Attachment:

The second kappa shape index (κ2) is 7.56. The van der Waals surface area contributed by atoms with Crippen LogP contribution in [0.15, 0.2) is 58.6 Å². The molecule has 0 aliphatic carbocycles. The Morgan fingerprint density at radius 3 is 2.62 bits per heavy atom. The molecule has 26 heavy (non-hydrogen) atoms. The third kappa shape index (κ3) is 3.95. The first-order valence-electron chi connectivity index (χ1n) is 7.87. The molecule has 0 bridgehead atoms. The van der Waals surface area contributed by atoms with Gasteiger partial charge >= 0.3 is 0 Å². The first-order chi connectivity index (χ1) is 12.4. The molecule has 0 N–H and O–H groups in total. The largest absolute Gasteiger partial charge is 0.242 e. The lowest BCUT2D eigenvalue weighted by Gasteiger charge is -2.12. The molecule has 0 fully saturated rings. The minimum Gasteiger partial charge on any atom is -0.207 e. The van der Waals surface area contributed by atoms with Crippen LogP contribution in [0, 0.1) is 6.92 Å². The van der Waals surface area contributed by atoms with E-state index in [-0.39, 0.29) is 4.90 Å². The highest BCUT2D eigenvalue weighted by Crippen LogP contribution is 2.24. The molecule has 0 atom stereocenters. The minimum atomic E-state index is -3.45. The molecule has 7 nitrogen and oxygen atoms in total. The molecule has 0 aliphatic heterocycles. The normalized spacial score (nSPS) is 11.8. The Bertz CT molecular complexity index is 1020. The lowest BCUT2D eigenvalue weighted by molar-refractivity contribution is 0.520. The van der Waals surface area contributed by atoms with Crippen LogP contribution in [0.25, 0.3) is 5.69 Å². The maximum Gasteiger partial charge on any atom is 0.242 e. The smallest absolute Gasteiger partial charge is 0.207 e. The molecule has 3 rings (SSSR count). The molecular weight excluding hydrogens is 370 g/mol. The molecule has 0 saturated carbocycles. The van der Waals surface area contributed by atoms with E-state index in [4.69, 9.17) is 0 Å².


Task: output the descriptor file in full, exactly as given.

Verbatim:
The second kappa shape index (κ2) is 7.56. The van der Waals surface area contributed by atoms with Crippen LogP contribution in [0.15, 0.2) is 58.6 Å². The molecule has 0 aliphatic carbocycles. The Morgan fingerprint density at radius 3 is 2.62 bits per heavy atom. The molecule has 26 heavy (non-hydrogen) atoms. The third kappa shape index (κ3) is 3.95. The first-order valence-electron chi connectivity index (χ1n) is 7.87. The molecule has 0 bridgehead atoms. The van der Waals surface area contributed by atoms with Gasteiger partial charge >= 0.3 is 0 Å². The first-order chi connectivity index (χ1) is 12.4. The molecule has 0 N–H and O–H groups in total. The largest absolute Gasteiger partial charge is 0.242 e. The lowest BCUT2D eigenvalue weighted by Gasteiger charge is -2.12. The molecule has 0 fully saturated rings. The minimum Gasteiger partial charge on any atom is -0.207 e. The van der Waals surface area contributed by atoms with Crippen LogP contribution in [0, 0.1) is 6.92 Å². The van der Waals surface area contributed by atoms with E-state index in [-0.39, 0.29) is 4.90 Å². The highest BCUT2D eigenvalue weighted by Crippen LogP contribution is 2.24. The molecule has 0 atom stereocenters. The minimum atomic E-state index is -3.45. The molecule has 7 nitrogen and oxygen atoms in total. The molecule has 0 aliphatic heterocycles. The normalized spacial score (nSPS) is 11.8. The Bertz CT molecular complexity index is 1020. The lowest BCUT2D eigenvalue weighted by molar-refractivity contribution is 0.520. The van der Waals surface area contributed by atoms with Crippen LogP contribution in [0.25, 0.3) is 5.69 Å². The maximum Gasteiger partial charge on any atom is 0.242 e. The smallest absolute Gasteiger partial charge is 0.207 e. The molecule has 3 rings (SSSR count). The molecular weight excluding hydrogens is 370 g/mol. The molecule has 0 saturated carbocycles. The van der Waals surface area contributed by atoms with E-state index in [4.69, 9.17) is 0 Å².